Today’s reading contained some pretty grim and possibly confusing stuff. In some sections it seems the people of Judah are completely doomed for destruction, while other parts tell of a coming protection. If you have come here today looking for an explanation and clarification on all that took place in these chapters – I’m sorry to say, I haven’t got one. Mainly because one perfect answer doesn’t exist. Scholars, theologians, historians, have all made attempts at understanding biblical prophecy. There has yet to be one universal agreed upon interpretation. The language barrier is one reason, as is the lack of context and historical gaps. If you want to know more about today’s reading and other prophecy, I encourage you to do two things. One, reach out to your local pastor with your specific questions. He or she would love to help you digest the Old Testament. Many have a wealth of biblical knowledge and bookcases stocked with resources. Plus, during this Covid time, many pastors are feeling a disconnect with their congregation, unable to meet under normal circumstances. They would welcome your questions and this opportunity to serve.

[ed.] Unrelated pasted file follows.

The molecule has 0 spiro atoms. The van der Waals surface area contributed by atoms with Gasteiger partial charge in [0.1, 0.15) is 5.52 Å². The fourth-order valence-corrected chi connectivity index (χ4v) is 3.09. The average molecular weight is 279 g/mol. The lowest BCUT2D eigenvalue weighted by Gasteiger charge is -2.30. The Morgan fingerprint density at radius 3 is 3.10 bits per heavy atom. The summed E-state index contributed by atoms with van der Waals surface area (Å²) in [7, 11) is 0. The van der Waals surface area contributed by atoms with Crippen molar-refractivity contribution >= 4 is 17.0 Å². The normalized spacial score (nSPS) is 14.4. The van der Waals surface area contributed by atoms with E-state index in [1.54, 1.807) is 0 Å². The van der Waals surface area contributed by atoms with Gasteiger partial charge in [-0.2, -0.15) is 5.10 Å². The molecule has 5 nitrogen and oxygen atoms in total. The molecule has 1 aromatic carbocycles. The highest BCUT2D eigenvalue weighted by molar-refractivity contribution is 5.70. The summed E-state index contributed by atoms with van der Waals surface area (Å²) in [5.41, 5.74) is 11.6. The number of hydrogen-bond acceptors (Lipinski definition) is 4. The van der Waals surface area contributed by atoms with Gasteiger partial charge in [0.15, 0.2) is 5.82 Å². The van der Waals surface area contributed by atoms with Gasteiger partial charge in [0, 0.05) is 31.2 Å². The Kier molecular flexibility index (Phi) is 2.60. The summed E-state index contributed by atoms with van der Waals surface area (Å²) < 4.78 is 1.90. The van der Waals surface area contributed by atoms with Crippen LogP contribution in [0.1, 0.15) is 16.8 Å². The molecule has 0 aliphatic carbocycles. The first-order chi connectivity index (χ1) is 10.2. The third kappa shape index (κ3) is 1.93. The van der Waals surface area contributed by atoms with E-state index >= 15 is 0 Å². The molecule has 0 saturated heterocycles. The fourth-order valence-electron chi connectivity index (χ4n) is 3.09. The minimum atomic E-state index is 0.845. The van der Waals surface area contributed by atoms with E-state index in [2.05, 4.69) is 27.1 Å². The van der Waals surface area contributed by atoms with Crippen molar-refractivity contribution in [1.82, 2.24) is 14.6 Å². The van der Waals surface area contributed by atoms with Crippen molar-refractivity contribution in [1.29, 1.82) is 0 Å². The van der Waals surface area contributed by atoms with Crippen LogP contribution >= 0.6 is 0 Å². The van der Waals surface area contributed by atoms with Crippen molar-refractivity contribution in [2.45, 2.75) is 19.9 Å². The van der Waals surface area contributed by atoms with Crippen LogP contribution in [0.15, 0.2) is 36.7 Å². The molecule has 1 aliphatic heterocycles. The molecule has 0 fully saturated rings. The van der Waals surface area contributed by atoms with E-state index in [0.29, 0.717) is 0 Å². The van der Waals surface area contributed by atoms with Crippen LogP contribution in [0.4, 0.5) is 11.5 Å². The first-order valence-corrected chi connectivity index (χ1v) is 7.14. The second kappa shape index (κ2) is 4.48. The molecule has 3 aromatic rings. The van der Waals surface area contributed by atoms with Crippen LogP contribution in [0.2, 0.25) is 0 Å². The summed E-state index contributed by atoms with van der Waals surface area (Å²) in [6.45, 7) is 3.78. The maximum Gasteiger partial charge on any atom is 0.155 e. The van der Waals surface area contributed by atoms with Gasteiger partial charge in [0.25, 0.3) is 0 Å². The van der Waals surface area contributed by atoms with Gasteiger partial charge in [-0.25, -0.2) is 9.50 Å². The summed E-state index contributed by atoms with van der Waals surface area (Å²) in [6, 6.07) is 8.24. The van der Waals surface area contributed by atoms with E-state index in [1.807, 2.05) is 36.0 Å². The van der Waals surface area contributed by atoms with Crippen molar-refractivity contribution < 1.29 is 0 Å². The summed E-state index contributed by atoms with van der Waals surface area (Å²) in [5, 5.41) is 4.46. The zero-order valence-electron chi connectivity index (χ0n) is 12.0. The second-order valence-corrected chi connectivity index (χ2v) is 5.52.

My second bit of advice is to follow that in Isaiah 8:20, “Look to God’s instruction and teachings! People who contradict his word are completely in the dark.” (NLT) Isaiah goes on to describe the type of darkness these people experience as a sort of wandering aimless search for answers. He paints a picture of people looking at the sky and shaking their fists at God. These people sought psychics and other mediums for answers, instead of seeking the LORD’s instruction. Whenever you are reading scripture and stumble upon a passage that confuses you, look to what you know to be true about God. Some of these Old Testament passages can be tricky and may produce the picture of God as being only angry and vengeful. Be sure to look to ALL of God’s instructions and teachings. Personally, when reading doom and gloom in the Old Testament, I try to keep in mind what God says about Himself as being “the LORD, the compassionate and gracious God, slow to anger, abounding in love and faithfulness, maintaining love to thousands, and forgiving wickedness, rebellion and sin. Yet he does not leave the guilty unpunished;” (Exodus 34:6-7 NIV). I love this verse in Isaiah, because right in the midst of confusing prophecy, he gives us an answer, encouraging us to seek “God’s instructions” known to us through scripture.